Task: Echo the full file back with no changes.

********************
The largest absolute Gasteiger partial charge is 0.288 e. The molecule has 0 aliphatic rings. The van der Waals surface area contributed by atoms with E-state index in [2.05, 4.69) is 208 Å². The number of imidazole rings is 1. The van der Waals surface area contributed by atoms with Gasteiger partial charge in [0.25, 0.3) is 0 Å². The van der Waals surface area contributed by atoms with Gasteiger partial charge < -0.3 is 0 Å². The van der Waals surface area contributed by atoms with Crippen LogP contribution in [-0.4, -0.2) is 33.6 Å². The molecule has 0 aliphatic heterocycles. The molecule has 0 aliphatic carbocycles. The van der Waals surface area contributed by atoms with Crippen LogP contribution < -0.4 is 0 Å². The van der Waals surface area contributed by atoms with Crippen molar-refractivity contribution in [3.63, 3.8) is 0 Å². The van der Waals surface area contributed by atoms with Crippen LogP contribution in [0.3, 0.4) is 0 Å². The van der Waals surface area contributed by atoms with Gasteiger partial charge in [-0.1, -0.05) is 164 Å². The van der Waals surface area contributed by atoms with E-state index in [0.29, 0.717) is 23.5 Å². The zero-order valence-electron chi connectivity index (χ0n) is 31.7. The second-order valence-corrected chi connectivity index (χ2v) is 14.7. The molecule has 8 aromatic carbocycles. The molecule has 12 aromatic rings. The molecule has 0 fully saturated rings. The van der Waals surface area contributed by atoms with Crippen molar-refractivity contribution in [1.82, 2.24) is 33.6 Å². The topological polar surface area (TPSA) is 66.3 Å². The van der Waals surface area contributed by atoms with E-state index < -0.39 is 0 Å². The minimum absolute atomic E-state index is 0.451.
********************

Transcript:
The largest absolute Gasteiger partial charge is 0.288 e. The molecule has 0 aliphatic rings. The van der Waals surface area contributed by atoms with E-state index in [2.05, 4.69) is 208 Å². The number of imidazole rings is 1. The van der Waals surface area contributed by atoms with Gasteiger partial charge in [0.25, 0.3) is 0 Å². The van der Waals surface area contributed by atoms with Gasteiger partial charge < -0.3 is 0 Å². The van der Waals surface area contributed by atoms with Crippen LogP contribution in [-0.4, -0.2) is 33.6 Å². The molecule has 0 aliphatic heterocycles. The molecule has 0 aliphatic carbocycles. The van der Waals surface area contributed by atoms with Crippen LogP contribution < -0.4 is 0 Å². The van der Waals surface area contributed by atoms with Crippen molar-refractivity contribution in [3.63, 3.8) is 0 Å². The van der Waals surface area contributed by atoms with Crippen LogP contribution in [0.3, 0.4) is 0 Å². The van der Waals surface area contributed by atoms with Gasteiger partial charge in [-0.1, -0.05) is 164 Å². The van der Waals surface area contributed by atoms with E-state index in [0.29, 0.717) is 23.5 Å². The zero-order valence-electron chi connectivity index (χ0n) is 31.7. The second-order valence-corrected chi connectivity index (χ2v) is 14.7. The molecule has 8 aromatic carbocycles. The molecule has 12 aromatic rings. The molecule has 0 fully saturated rings. The van der Waals surface area contributed by atoms with Crippen molar-refractivity contribution in [1.82, 2.24) is 33.6 Å². The topological polar surface area (TPSA) is 66.3 Å². The van der Waals surface area contributed by atoms with E-state index < -0.39 is 0 Å². The minimum absolute atomic E-state index is 0.451.